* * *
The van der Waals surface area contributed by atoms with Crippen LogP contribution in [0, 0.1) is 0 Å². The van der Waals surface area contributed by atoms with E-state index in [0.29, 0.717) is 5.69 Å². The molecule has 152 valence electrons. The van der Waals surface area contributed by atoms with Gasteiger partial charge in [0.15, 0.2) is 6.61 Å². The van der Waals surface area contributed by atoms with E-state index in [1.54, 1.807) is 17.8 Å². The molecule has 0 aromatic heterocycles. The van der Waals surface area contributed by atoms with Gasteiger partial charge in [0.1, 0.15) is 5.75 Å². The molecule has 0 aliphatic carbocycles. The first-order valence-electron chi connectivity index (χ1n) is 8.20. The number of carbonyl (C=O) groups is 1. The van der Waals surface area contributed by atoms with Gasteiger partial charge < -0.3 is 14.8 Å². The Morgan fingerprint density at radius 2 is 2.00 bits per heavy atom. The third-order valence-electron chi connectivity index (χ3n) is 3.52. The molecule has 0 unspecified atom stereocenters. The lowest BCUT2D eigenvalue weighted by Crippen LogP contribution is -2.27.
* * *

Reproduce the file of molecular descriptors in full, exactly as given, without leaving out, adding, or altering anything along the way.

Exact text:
The van der Waals surface area contributed by atoms with Crippen LogP contribution in [0, 0.1) is 0 Å². The van der Waals surface area contributed by atoms with E-state index in [0.29, 0.717) is 5.69 Å². The molecule has 152 valence electrons. The van der Waals surface area contributed by atoms with Gasteiger partial charge in [0.15, 0.2) is 6.61 Å². The van der Waals surface area contributed by atoms with E-state index in [1.54, 1.807) is 17.8 Å². The molecule has 0 aromatic heterocycles. The van der Waals surface area contributed by atoms with Gasteiger partial charge in [0.1, 0.15) is 5.75 Å². The molecule has 0 aliphatic carbocycles. The first-order valence-electron chi connectivity index (χ1n) is 8.20. The number of carbonyl (C=O) groups is 1. The van der Waals surface area contributed by atoms with Gasteiger partial charge < -0.3 is 14.8 Å². The Morgan fingerprint density at radius 2 is 2.00 bits per heavy atom. The third-order valence-electron chi connectivity index (χ3n) is 3.52. The molecule has 0 unspecified atom stereocenters. The lowest BCUT2D eigenvalue weighted by Crippen LogP contribution is -2.27.